So it's like an exercise in songwriting for me, and so I still like the record. It's not like anything has turned me off to how I feel about it. I still feel strong about it, I support it, I think they’re good songs that are smart. I think that unfortunately, it's not a record that people… well, you know, I feel like right now with indie music, if you play guitar, you go two ways with it – you can go shoegaze-y or you can go with this '70s light rock shit. Its like jingle rock, and I really wanted to make something different, so I thought at the time a year and a half ago “I wasn’t going to be playing jingle rock doing the '70s stuff,” you know? Everyone has been doing rip-off Todd Rundgren or rip-off Canned Heat or whatever, so I was like “Well, I’ll try something different.” I wanted to make a song with synth. I wanted to try something that has soundscapes that were these songs that could technically be, you know from the '70s or '80s. And I also really wanted to move away from the revivalist idea – I didn’t want to make something where you could be like “Oh, these guys are trying to hearken back to like some era of guitar rock” or whatever. You know? I wanted to make something that was more kind of “my sound,” and I felt like it was appropriate being twenty-something, well when I wrote this album I was 24-25 and I thought it was appropriate. Also, it was my fourth record, so I could really start trying to move away from my influences and starting to really do it kind of “off the cuff.” I thought there was something that – I’m not going to say its my “sound” now – but it was more kind of less leaning on a certain genre, or a certain sound, or a certain band to make it sound right. It was a different experience too, not working with a band; that’s always weird. You know, with Smith Westerns, you could split work together – me and Max would work a lot – having a sounding board to bounce ideas off and change things, which was great, but at the same time, it would become limiting when Max and I had different ideas of where the music should go, and what we should be sounding like and stuff like that.

Right. You mentioned there was a “weird” trend in “revivalist” sensibilities in indie rock and what not – at this point, would still consider it to be “revivalist” or would you just consider it to be “en vogue” or something to that effect?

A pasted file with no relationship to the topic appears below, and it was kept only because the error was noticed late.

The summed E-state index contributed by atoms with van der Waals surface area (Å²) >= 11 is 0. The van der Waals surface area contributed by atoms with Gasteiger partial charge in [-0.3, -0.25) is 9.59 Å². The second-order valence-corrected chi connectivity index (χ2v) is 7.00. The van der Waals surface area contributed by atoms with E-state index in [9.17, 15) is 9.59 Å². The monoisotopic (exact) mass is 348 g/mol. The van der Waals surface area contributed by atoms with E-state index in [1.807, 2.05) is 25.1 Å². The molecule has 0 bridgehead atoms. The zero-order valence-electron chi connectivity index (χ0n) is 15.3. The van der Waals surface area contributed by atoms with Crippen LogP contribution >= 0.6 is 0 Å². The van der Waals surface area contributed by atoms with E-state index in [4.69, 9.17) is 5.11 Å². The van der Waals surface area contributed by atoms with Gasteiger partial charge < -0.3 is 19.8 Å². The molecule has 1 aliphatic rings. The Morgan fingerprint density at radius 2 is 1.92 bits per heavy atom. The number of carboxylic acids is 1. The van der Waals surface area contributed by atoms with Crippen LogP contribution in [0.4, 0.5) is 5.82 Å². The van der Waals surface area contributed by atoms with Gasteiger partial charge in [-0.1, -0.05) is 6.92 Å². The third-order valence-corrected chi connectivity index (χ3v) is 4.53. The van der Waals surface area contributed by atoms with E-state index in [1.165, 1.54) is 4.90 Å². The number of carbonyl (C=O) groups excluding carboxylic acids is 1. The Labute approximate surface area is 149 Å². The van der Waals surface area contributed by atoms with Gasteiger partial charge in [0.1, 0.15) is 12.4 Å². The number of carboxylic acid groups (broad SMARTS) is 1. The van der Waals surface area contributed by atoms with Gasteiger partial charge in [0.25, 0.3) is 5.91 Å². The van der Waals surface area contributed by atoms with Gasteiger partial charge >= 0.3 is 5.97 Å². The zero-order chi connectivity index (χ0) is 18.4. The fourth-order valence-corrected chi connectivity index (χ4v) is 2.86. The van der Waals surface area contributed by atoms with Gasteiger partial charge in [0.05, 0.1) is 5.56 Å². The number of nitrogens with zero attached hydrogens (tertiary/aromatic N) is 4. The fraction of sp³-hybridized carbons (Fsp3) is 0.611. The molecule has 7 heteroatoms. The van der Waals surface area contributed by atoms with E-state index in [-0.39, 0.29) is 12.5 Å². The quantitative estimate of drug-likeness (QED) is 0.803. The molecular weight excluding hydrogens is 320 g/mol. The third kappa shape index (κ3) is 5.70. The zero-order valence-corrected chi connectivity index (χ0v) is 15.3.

I mean… I think its very much a trend right now. I think that there are always bands, for as long as I’ve played music, and for as long as I’ve been recording music and can remember – there’s band that will go off of a certain vibe, or a certain genre or whatever. I think that now, however, the attention those bands are getting is huge, and its just part of how things go. It's circular, you know?

Sure, most things are.

And for now, its going to work for people, but I feel like I made a record that kind of was three years too early or three years too late or something, you know? It was probably two year too early, because its not any of those things. And that’s the other thing, too – even if I fail at something I don’t want it to be something where people can be like “Oh, he’s ripping off that band.” I think I did a pretty good jobbing of taking all my influences and melding them into this record. You can’t be like “That’s the Elton John song,” or “That’s the Flaming Lips song” or shit, I don’t know. Its all kind of spread out.

Well what comparisons have you seen people try to ascribe?

The only comparison I’ve ever read about is when people say something like Tame Impala, but I don’t even listen to Tame Impala to be honest. I was singing in a John Lennon-y kind of voice in 2010, so it's not like any of my music is a reaction to current music. That’s not how it works for me.

Its stylized in a manner of which is unique only to you, but do you feel like people take the stylization too seriously? Like with the US audience, you said it doesn’t quite “mesh.” Do you feel that people are taking you having been in a band like Smith Westerns too seriously to be willing to open up to Cullen Omori?

That could be a possibility. I feel that when I was with Smith Westerns, I didn’t feel like I was this huge public figure or anything like that. So, I didn’t feel like if I was, it ever benefitted me. I don’t think I get a huge benefit from being the front man of Smith Westerns. If there are any connotations connected to me being in the Smith Westerns, they’re negative – things that I did when I was twenty years old. They think that I’m like bratty or I’m pretentious, but people forget that there were two other dudes in the band – my brother and Max – who were equally as bratty and pretentious as I was. I didn’t use my name because I wanted to go solo. People weren’t like “Oh yeah, Cullen Omori, check it out.” I used my name because we were mastering the record and they needed to have a name and I couldn’t come up with one that I didn’t hate, you know? So I just used my name. Its one of those things where there might be some bloated takedown when they can’t accept something like when someone [else] has a “clean slate” would - like a musician that they wouldn’t know anything about other than the music. I feel like people also form their own narrative about who I am, and what my music is about, and that’s literally formed people’s ideas – word of mouth – that’s formed people’s ideas of me on some things. It's still all over the place, but I feel like people are building their own narratives for me, and it's not a good one. Unfortunately, that’s how it goes, but I think in Europe or the UK, they don’t have that the same way here. I guess I just pissed off the wrong people when I was in Smith Westerns.